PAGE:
I caught this post by Michael Ruhlman today:
He seems to try to make a distinction between those with allergies versus intolerances, and those who keep their diets to themselves versus those who "proselytize," but I feel that he winds up sounding like a rather breathless critic of paleo eating, or really anyone who claims to suffer from leaky gut or other deleterious effects from various foods. (As an additional irritant, his comment about having evolved to consume hot dogs made little sense.) I often seem to take issue with Pollan in a similar vein - talented writers and foodies who have perhaps waded into too deep water for those lacking a good understanding of biochem, physiology, disease processes, etc.
At any rate, what say you? Is Ruhlman (I do love his Ratio book dearly) committing food "fascism" (and may I also say that I dislike the way that word gets tossed around) here himself? Was his advice to Heather sound? Is there a latent misunderstanding going on?
I think many paleo folks tend to be completely unreasonable with regard to their dietary preferences (note: not needs). Ruhlman points out that none of the guests actually have celiac or allergies, these are simply folks who choose not to eat some foods because they think these foods aren't healthy.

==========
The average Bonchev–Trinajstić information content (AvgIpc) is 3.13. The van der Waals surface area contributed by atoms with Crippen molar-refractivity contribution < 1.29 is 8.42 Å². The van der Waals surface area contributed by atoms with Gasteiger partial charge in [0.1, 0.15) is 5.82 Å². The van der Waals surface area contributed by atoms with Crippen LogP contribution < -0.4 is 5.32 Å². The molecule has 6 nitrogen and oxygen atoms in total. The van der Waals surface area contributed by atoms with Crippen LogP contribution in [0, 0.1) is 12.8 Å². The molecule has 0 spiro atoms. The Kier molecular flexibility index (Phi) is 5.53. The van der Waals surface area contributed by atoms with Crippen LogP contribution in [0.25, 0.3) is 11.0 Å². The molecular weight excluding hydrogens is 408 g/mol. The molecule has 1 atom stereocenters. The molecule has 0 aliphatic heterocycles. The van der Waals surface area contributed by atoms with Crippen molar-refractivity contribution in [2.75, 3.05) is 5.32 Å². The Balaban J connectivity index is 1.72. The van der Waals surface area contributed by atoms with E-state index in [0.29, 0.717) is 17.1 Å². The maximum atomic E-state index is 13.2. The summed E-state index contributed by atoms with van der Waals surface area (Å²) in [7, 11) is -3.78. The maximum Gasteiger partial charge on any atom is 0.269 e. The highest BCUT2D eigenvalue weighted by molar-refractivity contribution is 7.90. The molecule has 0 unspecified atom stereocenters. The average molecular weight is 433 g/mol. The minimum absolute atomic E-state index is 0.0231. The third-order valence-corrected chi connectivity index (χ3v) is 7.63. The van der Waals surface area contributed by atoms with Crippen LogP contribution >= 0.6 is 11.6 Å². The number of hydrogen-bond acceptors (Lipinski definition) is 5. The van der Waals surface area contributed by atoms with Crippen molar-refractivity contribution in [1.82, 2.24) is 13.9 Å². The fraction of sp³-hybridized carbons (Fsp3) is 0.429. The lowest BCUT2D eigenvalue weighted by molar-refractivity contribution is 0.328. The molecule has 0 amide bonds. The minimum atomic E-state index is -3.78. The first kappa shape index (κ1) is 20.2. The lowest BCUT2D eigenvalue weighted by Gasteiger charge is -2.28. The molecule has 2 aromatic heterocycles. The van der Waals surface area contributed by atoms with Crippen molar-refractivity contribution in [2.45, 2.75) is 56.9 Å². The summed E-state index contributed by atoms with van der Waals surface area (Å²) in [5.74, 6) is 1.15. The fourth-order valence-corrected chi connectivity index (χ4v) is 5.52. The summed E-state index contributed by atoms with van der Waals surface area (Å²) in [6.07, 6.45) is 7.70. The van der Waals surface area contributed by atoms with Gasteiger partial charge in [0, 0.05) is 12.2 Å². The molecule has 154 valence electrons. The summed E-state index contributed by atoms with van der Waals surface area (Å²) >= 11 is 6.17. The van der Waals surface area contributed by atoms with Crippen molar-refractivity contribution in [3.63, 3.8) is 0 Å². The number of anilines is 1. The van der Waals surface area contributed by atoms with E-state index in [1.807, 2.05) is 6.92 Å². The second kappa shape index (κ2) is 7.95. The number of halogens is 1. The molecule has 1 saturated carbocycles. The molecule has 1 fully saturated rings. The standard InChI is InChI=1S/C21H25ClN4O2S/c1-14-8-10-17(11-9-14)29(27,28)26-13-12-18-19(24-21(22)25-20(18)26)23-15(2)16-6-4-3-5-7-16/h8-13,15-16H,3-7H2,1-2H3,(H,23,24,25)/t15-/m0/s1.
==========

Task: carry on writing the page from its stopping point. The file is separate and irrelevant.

The problem probably isn't food fascism, it's just being a douchebag. If the guests want to be assholes at a wedding reception because of the food, well, that's a whole other problem altogether.
I found the comments more interesting than the article. The absolute intolerance for outside the 'norm' eating astounds me. The worst comment was from the Dr who specifically asked his staff to put on perfume for the woman who requested no perfume as she had sensitivties. As someone with an allergy to perfume, I understand how she feels and although I never ask anyone apart from my close friends not to wear strong perfume around me, it sucks to have migraines all day because of someone's Chanel no 5.
Regarding the article, I understand some of his annoyance but there is a middle ground; Those who don't burden anyone with our demands at dinners and parties. I as a paleo eater generally check menus before going to restaurants and avoid them if there are no paleo means. I try not to be that annoying person in the restaurant and stick with salads or plain veggies instead of annoying staff with my requests.
Like most people today, Ruhlman is incorrectly using the word "fascist."
People simply assume that fascist and NAZI are the exact same thing--they aren't. Fascism is an economic system. The NAZIs were a political party that promoted fascism as its economic program.
As an economic system, fascism falls somewhere between modern euro-socialism and communism. It is a combination of private ownership of resources/businesses with government control. Fascism, as an economic system, was was practiced by numerous countries in the first half of the last century. The National Recovery Administration (commonly called the NRA with its blue eagle logo) under FDR is an example of an American economic policy that has been widely recognized as fascist in nature.
Prior to WWII, fascist was hardly a negative term. The 1930's London production of the Cole Porter musical "Anything Goes" changed the lyrics of "Your'e the Top" to include the line "You're the top; you're Mussolini" (note that this was not in the original Cole Porter lyrics--it was changed by the London production--but it demonstrates Mussolini and fascism were seen in a positive light at the time).